GM workers will have to wait a little longer before receiving bonuses promised under their new four-year labor agreement. GM and the UAW have returned to the negotiating table to work out some lingering issues. Image source: General Motors.

What's happening? General Motors (NYSE:GM) and the United Auto Workers (UAW) have agreed to extend their 2011 contract until Nov. 20 while they work out lingering issues with a new four-year labor agreement, the Detroit News is reporting.

Wasn't the new agreement approved by workers? It was approved by an overall vote of workers. The contract gives regular production workers significant raises and bonuses. It also largely eliminates a "two-tier" wage system that was adopted when the Detroit automakers were in dire straits last decade. 

The two-tier system provided that new hires could be paid substantially less than veteran workers. That rankled old and new workers alike, and all were eager to see the lower-tier workers given a path to wage parity with the veterans. The UAW was able to work out an arrangement with Fiat Chrysler (NYSE:FCAU) that brought the two tiers into parity with a series of adjustments over eight years; GM (and Ford) both adopted the same system in their agreements.

That was enough to win approval from a majority of workers. But votes of "skilled trades," a category of specially trained workers, are tallied separately because certain parts of the contract apply only to them. While the contract won enough votes to get overall approval, a majority of GM's skilled tradespeople voted to reject the agreement

Technically, UAW leaders have the power to declare the contract to have been approved if they decide that the skilled trades' objections were to parts of the contract that apply to all workers. But after talking to representatives of skilled trades in several GM plants, UAW leaders decided to go back to the negotiating table with GM to address the tradespeoples' concerns.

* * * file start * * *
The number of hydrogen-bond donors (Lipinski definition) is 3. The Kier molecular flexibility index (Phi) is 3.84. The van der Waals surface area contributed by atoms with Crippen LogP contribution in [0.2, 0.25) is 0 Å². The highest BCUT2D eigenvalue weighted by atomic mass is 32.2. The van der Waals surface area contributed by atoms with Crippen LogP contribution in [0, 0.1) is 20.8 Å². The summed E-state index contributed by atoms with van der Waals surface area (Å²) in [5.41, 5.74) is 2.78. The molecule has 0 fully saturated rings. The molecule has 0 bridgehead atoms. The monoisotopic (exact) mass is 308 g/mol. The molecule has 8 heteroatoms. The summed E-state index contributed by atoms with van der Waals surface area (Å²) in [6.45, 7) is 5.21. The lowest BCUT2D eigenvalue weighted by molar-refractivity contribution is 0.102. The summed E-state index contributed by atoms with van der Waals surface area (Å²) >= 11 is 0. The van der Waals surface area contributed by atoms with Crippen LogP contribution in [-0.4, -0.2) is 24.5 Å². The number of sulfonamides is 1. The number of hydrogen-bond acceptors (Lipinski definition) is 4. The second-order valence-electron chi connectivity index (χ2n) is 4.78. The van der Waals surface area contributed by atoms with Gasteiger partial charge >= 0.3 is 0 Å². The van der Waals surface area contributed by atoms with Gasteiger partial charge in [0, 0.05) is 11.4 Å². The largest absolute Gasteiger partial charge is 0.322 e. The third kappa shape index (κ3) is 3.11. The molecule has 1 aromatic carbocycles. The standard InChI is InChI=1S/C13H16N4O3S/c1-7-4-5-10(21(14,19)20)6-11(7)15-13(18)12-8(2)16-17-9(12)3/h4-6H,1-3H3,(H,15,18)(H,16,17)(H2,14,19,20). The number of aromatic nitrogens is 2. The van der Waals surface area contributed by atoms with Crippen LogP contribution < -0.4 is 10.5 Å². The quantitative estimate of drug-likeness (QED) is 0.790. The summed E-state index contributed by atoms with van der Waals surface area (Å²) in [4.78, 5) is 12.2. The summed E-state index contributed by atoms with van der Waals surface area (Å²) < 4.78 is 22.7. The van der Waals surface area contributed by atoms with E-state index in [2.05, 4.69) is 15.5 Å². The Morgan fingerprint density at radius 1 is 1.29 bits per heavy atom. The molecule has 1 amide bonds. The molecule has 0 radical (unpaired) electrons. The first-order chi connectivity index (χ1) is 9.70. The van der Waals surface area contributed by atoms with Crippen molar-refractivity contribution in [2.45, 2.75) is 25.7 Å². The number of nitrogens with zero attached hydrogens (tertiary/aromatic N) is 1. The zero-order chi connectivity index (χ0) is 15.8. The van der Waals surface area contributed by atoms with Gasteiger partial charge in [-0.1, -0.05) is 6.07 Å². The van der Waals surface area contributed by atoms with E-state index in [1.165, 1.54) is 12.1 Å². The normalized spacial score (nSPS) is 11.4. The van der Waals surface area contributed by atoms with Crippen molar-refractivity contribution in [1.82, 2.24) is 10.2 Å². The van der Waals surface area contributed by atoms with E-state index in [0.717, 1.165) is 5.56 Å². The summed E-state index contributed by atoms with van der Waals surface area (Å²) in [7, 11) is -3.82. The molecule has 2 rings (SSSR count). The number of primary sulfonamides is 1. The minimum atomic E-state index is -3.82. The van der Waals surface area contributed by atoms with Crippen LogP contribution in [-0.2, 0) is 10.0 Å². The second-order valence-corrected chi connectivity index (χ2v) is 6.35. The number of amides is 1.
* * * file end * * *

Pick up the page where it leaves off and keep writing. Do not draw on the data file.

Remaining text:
Why are the skilled tradespeople objecting to the new contract? The UAW isn't saying. But the Detroit News has reported that skilled trades workers have said they are concerned that provisions in the new agreement could require them to do multiple jobs and "water down" their specializations. Workers are also concerned that GM might outsource some of the tasks that have traditionally been performed by skilled tradespeople within the factories. 

Is this likely to cause the agreement to fail? Under the UAW's own rules, any changes that come out of these talks can't change aspects of the new contract that apply to all workers. It seems unlikely that either the UAW or GM will let these concerns throw the whole contract into question. 

More likely, the UAW and GM will work out a compromise that addresses some or all of the skilled tradespeoples' concerns. The compromise may not even require voting; the UAW could declare the contract to be approved with an addendum.

What does this mean for GM investors? Probably not a lot. Issues with labor unions don't tend to move GM's stock unless a dispute gets heated and a major strike becomes likely. That's probably not going to happen here.  

And new labor contracts won't tend to affect GM's stock unless they increase costs significantly. This contract will almost certainly add to GM's production costs in the United States over the next four years, but any tweaks made to appease the skilled tradespeople are unlikely to add meaningful additional costs.